Health for all by the year 2000BMJ 1996; 313 doi: https://doi.org/10.1136/bmj.313.7068.1331 (Published 23 November 1996) Cite this as: BMJ 1996;313:1331
WHO is spearheading global consultation to update policy on health for all
EDITOR,—Staffan Bergstrom and Pascoal Mocumbi highlight several impediments to the attainment of health for all.1 In so doing they provide a too pessimistic view of past successes and future opportunities.
At the World Health Organisation/Unicef conference in Alma-Ata in 1978 the concept of health for all was accepted as a motivational vision for the world.2 The “revolutionary” ideas of the primary health care strategy included an emphasis on intersectoral action for health, reallocation of health resources from tertiary care to community based health promotion and disease control, participation by the community, and scientifically validated interventions. These are now mainstream concepts and are being increasingly applied in developed and developing countries.
In terms of increases in life expectancy, decreases in infant mortality and in the prevalence of many infectious diseases, and improved access to environmental health and basic maternal and childhood preventive and promotional services, there have been substantial global health gains since the conference in Alma-Ata.3 Nevertheless, along with these gains the WHO has documented numerous obstacles, such as increased inequality in health and wealth in many countries.
As the global health community prepares for the 21 st century the WHO is spearheading a global consultation aimed at renewing the concept of health for all. This broad based process aims to update the old policy and add components that address the present and future context of health development. The WHO believes that health for all remains a powerful vision for the 21st century. Yet we are not naive; we realise that certain serious challenges threaten future progress, and in this respect we welcome the authors' identification of macroeconomic factors that influence health. These same factors have been repeatedly emphasised by the WHO's task force on health and development,4 of which Mocumbi is a member.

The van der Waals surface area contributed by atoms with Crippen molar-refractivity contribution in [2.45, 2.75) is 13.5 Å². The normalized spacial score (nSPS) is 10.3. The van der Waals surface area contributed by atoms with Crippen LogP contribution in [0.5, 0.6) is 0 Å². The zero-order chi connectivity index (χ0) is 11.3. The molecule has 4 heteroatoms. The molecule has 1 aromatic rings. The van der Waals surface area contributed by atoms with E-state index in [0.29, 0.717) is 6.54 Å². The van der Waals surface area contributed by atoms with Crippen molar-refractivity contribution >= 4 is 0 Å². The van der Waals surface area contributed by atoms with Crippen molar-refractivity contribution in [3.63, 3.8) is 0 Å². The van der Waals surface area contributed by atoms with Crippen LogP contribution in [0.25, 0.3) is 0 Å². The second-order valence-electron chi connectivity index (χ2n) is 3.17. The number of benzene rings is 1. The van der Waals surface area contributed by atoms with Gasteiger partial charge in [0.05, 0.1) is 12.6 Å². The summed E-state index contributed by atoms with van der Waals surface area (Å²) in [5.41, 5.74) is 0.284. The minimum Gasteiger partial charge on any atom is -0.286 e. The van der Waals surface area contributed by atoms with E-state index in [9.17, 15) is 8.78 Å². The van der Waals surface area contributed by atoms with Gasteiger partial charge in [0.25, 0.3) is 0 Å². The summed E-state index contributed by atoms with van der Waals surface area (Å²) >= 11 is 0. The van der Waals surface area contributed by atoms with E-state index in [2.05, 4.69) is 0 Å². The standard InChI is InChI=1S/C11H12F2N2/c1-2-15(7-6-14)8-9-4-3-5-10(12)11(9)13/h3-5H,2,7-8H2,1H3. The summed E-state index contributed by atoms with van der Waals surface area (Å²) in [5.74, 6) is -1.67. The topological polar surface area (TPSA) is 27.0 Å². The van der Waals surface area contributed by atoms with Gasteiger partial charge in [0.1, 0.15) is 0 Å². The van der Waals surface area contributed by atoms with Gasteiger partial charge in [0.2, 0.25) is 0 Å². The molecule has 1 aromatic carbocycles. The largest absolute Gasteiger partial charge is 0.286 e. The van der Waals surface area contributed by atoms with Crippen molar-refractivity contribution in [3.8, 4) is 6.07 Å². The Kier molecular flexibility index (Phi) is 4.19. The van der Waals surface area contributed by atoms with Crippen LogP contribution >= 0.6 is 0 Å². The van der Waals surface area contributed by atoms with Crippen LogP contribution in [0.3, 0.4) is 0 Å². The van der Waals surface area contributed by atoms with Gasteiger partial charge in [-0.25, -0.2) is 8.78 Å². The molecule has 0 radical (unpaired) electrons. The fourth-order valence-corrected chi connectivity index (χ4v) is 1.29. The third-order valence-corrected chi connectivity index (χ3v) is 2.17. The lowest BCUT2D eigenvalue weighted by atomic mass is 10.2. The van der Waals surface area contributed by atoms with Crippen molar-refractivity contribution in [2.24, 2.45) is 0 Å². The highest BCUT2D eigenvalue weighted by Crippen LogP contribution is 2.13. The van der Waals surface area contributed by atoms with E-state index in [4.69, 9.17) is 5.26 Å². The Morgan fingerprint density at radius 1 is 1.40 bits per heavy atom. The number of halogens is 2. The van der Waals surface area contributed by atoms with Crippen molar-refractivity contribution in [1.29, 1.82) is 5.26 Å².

The WHO is realistic, however, about its direct role in alleviating poverty. We will continue to document the root causes of ill health and poverty. We will continue to advocate development policies that reduce inequalities in wealth, build long term human and institutional capacity, use intersectoral approaches, and encourage sustainable development. Beyond advocacy, the WHO supports actions within the health sector that directly reduce the burden of disease and thereby help to improve the scholastic performance of children, increase the productivity of workers, and alleviate human suffering. These direct inputs, when combined with basic education, can accelerate populations' escape from poverty.